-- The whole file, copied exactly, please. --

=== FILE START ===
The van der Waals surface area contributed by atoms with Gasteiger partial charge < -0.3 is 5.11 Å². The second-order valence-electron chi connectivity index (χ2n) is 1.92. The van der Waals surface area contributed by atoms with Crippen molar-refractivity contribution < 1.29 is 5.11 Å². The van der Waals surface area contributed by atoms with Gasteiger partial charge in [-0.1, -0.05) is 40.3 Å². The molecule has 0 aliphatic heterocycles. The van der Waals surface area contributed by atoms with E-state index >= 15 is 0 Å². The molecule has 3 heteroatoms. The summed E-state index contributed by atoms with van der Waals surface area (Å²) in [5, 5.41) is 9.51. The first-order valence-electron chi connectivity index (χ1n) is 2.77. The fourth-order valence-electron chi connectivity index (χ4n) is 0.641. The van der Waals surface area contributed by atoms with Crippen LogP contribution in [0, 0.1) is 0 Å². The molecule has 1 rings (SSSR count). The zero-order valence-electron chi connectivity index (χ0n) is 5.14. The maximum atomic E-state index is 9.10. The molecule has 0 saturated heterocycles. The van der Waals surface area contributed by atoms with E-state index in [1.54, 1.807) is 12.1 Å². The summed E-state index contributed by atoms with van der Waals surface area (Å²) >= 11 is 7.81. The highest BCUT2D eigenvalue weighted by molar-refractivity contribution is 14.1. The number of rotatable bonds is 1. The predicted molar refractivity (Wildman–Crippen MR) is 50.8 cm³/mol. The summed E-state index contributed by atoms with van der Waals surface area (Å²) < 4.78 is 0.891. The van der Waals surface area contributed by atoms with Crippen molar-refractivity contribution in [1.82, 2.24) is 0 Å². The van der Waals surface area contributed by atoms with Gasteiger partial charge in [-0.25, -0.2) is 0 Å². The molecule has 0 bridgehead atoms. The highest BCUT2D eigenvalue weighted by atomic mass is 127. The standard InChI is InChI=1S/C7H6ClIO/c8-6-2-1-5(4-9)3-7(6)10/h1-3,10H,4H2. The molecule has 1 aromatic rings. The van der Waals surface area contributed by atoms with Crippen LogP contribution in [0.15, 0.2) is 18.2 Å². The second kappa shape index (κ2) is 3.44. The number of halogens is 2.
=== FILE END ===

The van der Waals surface area contributed by atoms with Gasteiger partial charge < -0.3 is 5.11 Å². The second-order valence-electron chi connectivity index (χ2n) is 1.92. The van der Waals surface area contributed by atoms with Crippen molar-refractivity contribution < 1.29 is 5.11 Å². The van der Waals surface area contributed by atoms with Gasteiger partial charge in [-0.1, -0.05) is 40.3 Å². The molecule has 0 aliphatic heterocycles. The van der Waals surface area contributed by atoms with E-state index >= 15 is 0 Å². The molecule has 3 heteroatoms. The summed E-state index contributed by atoms with van der Waals surface area (Å²) in [5, 5.41) is 9.51. The first-order valence-electron chi connectivity index (χ1n) is 2.77. The fourth-order valence-electron chi connectivity index (χ4n) is 0.641. The van der Waals surface area contributed by atoms with Crippen LogP contribution in [0, 0.1) is 0 Å². The molecule has 1 rings (SSSR count). The zero-order valence-electron chi connectivity index (χ0n) is 5.14. The maximum atomic E-state index is 9.10. The molecule has 0 saturated heterocycles. The van der Waals surface area contributed by atoms with E-state index in [1.54, 1.807) is 12.1 Å². The summed E-state index contributed by atoms with van der Waals surface area (Å²) >= 11 is 7.81. The highest BCUT2D eigenvalue weighted by molar-refractivity contribution is 14.1. The number of rotatable bonds is 1. The predicted molar refractivity (Wildman–Crippen MR) is 50.8 cm³/mol. The summed E-state index contributed by atoms with van der Waals surface area (Å²) < 4.78 is 0.891. The van der Waals surface area contributed by atoms with Crippen molar-refractivity contribution in [1.82, 2.24) is 0 Å². The van der Waals surface area contributed by atoms with Gasteiger partial charge in [-0.25, -0.2) is 0 Å². The molecule has 0 bridgehead atoms. The highest BCUT2D eigenvalue weighted by atomic mass is 127. The standard InChI is InChI=1S/C7H6ClIO/c8-6-2-1-5(4-9)3-7(6)10/h1-3,10H,4H2. The molecule has 1 aromatic rings. The van der Waals surface area contributed by atoms with Crippen LogP contribution in [0.15, 0.2) is 18.2 Å². The second kappa shape index (κ2) is 3.44. The number of halogens is 2.